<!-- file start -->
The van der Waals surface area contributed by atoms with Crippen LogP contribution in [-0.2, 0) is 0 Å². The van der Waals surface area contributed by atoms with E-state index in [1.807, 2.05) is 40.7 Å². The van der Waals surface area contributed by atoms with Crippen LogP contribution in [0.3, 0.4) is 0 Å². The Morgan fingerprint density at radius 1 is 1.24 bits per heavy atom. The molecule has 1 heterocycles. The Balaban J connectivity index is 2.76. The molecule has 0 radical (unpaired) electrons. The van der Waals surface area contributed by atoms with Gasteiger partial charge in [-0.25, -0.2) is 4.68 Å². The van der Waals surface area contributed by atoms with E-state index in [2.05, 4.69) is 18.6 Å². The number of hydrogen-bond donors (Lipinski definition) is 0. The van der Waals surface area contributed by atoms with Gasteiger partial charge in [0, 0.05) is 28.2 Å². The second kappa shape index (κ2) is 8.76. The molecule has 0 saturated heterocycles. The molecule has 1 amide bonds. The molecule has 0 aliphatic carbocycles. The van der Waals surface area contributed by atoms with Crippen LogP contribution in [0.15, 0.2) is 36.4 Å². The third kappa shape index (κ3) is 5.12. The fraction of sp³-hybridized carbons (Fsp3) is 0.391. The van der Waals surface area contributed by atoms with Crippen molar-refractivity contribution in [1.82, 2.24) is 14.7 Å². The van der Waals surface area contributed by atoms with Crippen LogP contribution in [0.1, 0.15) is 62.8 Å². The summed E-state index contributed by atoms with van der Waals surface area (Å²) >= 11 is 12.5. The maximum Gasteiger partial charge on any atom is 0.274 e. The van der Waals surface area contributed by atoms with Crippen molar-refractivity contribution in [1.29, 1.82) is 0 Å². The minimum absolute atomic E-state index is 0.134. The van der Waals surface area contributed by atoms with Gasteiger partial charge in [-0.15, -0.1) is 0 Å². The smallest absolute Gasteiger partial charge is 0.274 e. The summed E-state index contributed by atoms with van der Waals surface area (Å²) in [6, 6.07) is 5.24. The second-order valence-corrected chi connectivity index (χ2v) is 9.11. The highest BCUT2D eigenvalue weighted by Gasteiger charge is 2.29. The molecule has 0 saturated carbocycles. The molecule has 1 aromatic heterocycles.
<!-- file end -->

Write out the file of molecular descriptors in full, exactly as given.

The van der Waals surface area contributed by atoms with Crippen LogP contribution in [-0.2, 0) is 0 Å². The van der Waals surface area contributed by atoms with E-state index in [1.807, 2.05) is 40.7 Å². The van der Waals surface area contributed by atoms with Crippen LogP contribution in [0.3, 0.4) is 0 Å². The Morgan fingerprint density at radius 1 is 1.24 bits per heavy atom. The molecule has 1 heterocycles. The Balaban J connectivity index is 2.76. The molecule has 0 radical (unpaired) electrons. The van der Waals surface area contributed by atoms with Gasteiger partial charge in [-0.25, -0.2) is 4.68 Å². The van der Waals surface area contributed by atoms with E-state index in [2.05, 4.69) is 18.6 Å². The number of hydrogen-bond donors (Lipinski definition) is 0. The van der Waals surface area contributed by atoms with Gasteiger partial charge in [0, 0.05) is 28.2 Å². The second kappa shape index (κ2) is 8.76. The molecule has 0 saturated heterocycles. The molecule has 1 amide bonds. The molecule has 0 aliphatic carbocycles. The van der Waals surface area contributed by atoms with Crippen LogP contribution in [0.15, 0.2) is 36.4 Å². The third kappa shape index (κ3) is 5.12. The fraction of sp³-hybridized carbons (Fsp3) is 0.391. The van der Waals surface area contributed by atoms with Crippen molar-refractivity contribution in [1.82, 2.24) is 14.7 Å². The van der Waals surface area contributed by atoms with Crippen LogP contribution in [0.1, 0.15) is 62.8 Å². The summed E-state index contributed by atoms with van der Waals surface area (Å²) >= 11 is 12.5. The maximum Gasteiger partial charge on any atom is 0.274 e. The van der Waals surface area contributed by atoms with Crippen molar-refractivity contribution in [1.29, 1.82) is 0 Å². The minimum absolute atomic E-state index is 0.134. The van der Waals surface area contributed by atoms with Gasteiger partial charge in [-0.15, -0.1) is 0 Å². The smallest absolute Gasteiger partial charge is 0.274 e. The summed E-state index contributed by atoms with van der Waals surface area (Å²) in [6, 6.07) is 5.24. The second-order valence-corrected chi connectivity index (χ2v) is 9.11. The highest BCUT2D eigenvalue weighted by Gasteiger charge is 2.29. The molecule has 0 saturated carbocycles. The molecule has 1 aromatic heterocycles.